Walking naked - That is, walking "without this special prophetic garment. It does not mean that he was in a state of entire nudity, for all that he was directed to do was to lay this garment - this emblem of his office - aside. The word "naked," moreover, is used in the Scriptures, not to denote an absolute destitution of clothing, but that the "outer" garment was laid aside (see the note at John 21:7). Thus it is said of Saul 1 Samuel 19:24 that he 'stripped off his clothes also, and prophesied before Samuel, and lay down naked all that day;' that is, he stripped off his royal robes, and was "naked or unclothed" in that respect. He removed his "special" dress as a king, or military chieftain, and appeared in the ordinary dress. It cannot be supposed that the king of Israel would be seen literally without raiment. So David is said to have danced "naked" before the ark, that is, with his royal robes laid aside. How "long" Isaiah walked in this manner has been a matter of doubt (see the note at Isaiah 20:3). The prophets were accustomed to use symbolic actions to denote the events which they foretold (see the note at Isaiah 8:18). Thus the children of Isaiah, and the names given to them, were significant of important events (Isaiah 8:1-3; compare Jeremiah 18:1-6; Jeremiah 43:8-9); in both of which places he used emblematic actions to exhibit the events concerning which he prophesied in a striking manner. Thus also the prophets are expressly called 'signs and wonders' Zechariah 3:8; Ezekiel 12:6.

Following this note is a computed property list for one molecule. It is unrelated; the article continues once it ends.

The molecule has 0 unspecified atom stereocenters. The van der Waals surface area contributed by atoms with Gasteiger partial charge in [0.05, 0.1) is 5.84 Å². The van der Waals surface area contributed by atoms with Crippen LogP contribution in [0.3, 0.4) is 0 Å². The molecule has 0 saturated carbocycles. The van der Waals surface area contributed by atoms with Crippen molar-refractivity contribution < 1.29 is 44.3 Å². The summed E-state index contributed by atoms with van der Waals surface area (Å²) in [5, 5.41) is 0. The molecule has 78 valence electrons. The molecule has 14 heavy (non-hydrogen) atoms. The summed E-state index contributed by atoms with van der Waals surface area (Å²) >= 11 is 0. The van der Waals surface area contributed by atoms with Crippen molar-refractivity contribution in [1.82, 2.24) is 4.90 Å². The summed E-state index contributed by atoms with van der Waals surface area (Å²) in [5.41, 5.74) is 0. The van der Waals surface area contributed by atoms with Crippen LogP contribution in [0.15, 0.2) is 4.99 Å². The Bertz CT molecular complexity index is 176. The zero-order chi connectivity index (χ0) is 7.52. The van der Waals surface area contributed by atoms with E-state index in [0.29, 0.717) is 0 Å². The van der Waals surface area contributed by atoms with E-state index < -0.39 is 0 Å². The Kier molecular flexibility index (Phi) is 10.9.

Isaiah 20:2 Parallel Commentaries

Library
Isaiah
CHAPTERS I-XXXIX Isaiah is the most regal of the prophets. His words and thoughts are those of a man whose eyes had seen the King, vi. 5. The times in which he lived were big with political problems, which he met as a statesman who saw the large meaning of events, and as a prophet who read a divine purpose in history. Unlike his younger contemporary Micah, he was, in all probability, an aristocrat; and during his long ministry (740-701 B.C., possibly, but not probably later) he bore testimony, as
John Edgar McFadyen—Introduction to the Old Testament

Cross References
Matthew 3:4
Now John himself had a garment of camel's hair and a leather belt around his waist; and his food was locusts and wild honey.

Acts 21:11
And coming to us, he took Paul's belt and bound his own feet and hands, and said, "This is what the Holy Spirit says: 'In this way the Jews at Jerusalem will bind the man who owns this belt and deliver him into the hands of the Gentiles.'"

1 Samuel 19:24
He also stripped off his clothes, and he too prophesied before Samuel and lay down naked all that day and all that night. Therefore they say, "Is Saul also among the prophets?"

2 Samuel 15:30
And David went up the ascent of the Mount of Olives, and wept as he went, and his head was covered and he walked barefoot. Then all the people who were with him each covered his head and went up weeping as they went.

Psalm 30:11
You have turned for me my mourning into dancing; You have loosed my sackcloth and girded me with gladness,

Isaiah 1:1
The vision of Isaiah the son of Amoz concerning Judah and Jerusalem, which he saw during the reigns of Uzziah, Jotham, Ahaz and Hezekiah, kings of Judah.

Isaiah 13:1
The oracle concerning Babylon which Isaiah the son of Amoz saw.